SEA BRIGHT: LOCALS SAY KEEP APARTMENTS

The Anchorage Apartments on the Shrewsbury River remain vacant eight months after Hurricane Sandy.  (Photo by John T. Ward. Click to enlarge)

By WIL FULTON

Sea Bright officials last week shot down a proposal to level a hurricane-ravaged apartment complex for a park after borough residents objected.

At issue was a resolution that that would give the state Department of Environmental Protection the borough’s support in its proposal to acquire the property at 960 Ocean Avenue – the Anchorage Apartment building – under the Green Acres program for an area of “high-public use” –  most likely, a park.

But despite the promise of greener pastures replacing an uninhabitable structure, residents turned out at last Tuesday night’s council meeting to blast the idea.

Read More »

RED BANK: STATION PLACE WORK BEGINS

After years of zoning hearings, lawsuits and aborted plans, shovels finally went into the ground last week for what’s now dubbed Station Place, 45 luxury apartments and 12 affordable units at Monmouth, West and Oakland streets in Red Bank.

Formerly to have been called Courtyards at Monmouth, the project is being built by Roger Mumford, who has replaced substandard housing on Bridge Avenue near Drs. James Parker Boulevard with new homes. Mumford tells redbankgreen he expects tenant move-ins at Station Place to begin in July, 2014. (Photos by Dan Natale. Click to enlarge)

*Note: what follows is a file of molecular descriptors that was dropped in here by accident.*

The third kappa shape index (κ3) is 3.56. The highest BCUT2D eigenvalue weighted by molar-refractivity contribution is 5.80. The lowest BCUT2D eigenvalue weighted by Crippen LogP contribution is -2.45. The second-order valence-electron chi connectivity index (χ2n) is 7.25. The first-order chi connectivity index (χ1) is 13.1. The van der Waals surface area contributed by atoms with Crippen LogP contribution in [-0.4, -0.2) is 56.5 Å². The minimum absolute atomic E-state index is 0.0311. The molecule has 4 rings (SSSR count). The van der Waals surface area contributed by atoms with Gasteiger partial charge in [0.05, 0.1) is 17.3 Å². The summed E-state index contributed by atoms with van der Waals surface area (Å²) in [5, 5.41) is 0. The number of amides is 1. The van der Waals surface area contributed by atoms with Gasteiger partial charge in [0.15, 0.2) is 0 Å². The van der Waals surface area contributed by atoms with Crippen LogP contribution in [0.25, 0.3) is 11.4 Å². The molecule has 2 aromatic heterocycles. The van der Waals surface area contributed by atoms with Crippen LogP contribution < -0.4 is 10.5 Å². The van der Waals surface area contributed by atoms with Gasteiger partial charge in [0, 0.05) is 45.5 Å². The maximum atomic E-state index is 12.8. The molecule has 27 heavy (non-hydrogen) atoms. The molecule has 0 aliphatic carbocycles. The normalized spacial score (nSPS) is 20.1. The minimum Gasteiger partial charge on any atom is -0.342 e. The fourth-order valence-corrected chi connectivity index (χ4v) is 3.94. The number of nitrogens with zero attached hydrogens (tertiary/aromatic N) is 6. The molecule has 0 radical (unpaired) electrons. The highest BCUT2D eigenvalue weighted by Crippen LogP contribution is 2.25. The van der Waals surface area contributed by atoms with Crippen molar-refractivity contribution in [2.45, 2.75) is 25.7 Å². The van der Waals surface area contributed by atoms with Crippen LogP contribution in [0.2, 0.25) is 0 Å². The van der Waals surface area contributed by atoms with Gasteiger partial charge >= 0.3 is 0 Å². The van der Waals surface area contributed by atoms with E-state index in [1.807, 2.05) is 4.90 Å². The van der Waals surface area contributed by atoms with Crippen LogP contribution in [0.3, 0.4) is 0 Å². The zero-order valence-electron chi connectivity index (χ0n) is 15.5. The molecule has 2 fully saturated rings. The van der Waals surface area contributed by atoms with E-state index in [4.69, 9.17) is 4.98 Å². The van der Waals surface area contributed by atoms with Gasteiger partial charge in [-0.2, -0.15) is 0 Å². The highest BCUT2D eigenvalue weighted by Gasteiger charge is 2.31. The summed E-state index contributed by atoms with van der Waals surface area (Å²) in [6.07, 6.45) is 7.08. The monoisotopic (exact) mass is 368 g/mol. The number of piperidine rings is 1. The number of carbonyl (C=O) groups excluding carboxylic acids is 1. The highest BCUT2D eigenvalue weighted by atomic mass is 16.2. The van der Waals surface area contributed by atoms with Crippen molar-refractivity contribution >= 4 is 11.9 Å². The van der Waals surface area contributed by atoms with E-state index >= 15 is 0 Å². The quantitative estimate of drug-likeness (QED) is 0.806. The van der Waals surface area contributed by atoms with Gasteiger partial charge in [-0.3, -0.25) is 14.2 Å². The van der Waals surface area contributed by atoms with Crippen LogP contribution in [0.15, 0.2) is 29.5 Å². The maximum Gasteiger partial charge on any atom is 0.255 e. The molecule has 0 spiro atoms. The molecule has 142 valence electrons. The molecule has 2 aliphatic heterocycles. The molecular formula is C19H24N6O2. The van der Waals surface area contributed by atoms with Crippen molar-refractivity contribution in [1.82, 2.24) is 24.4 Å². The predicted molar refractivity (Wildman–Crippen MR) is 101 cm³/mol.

SEA BRIGHT COVETS ANCHORAGE SITE

The Anchorage Apartments were left uninhabitable by Hurricane Sandy, which deposited a utility pole in the living room of one unit, below. (Click to enlarge)

The storm-wracked Anchorage Apartments complex in Sea Bright would become a beach parking lot under a plan being considered by state officials, the Star-Ledger reported Tuesday morning.

Located on Ocean Avenue at the foot of the Route 520 Rumson-Sea Bright Bridge and mere feet from the Shrewsbury River, the single-building complex is seen as a partial solution to a parking shortage that has vexed efforts to open up North Beach oceanfront to visitors.

Razing the property would come at a tradeoff for the town: the loss of a $45,000-a-year tax ratable. But Mayor Dina Long tells the Sledger that’s alright.

Read More »

GRANDVILLE CONVERSION GETS GREEN LIGHT

grandview-towersThe owner wants to create five new units in the 91-unit building.

By DUSTIN RACIOPPI

Compromise sealed the deal to move forward with plans to renovate Grandville Towers from apartments to condominiums, which gained approval from the Red Bank zoning board Thursday.

After more than a year of occasional hearings, presentations and a little haggling — particularly over affordable housing requirements — the Morford Place building’s owners got the OK to convert Grandview’s 91 apartments and overhaul the first floor by adding new condos and facilities.

“This is a winner,” board member Kevin Moss said.

Read More »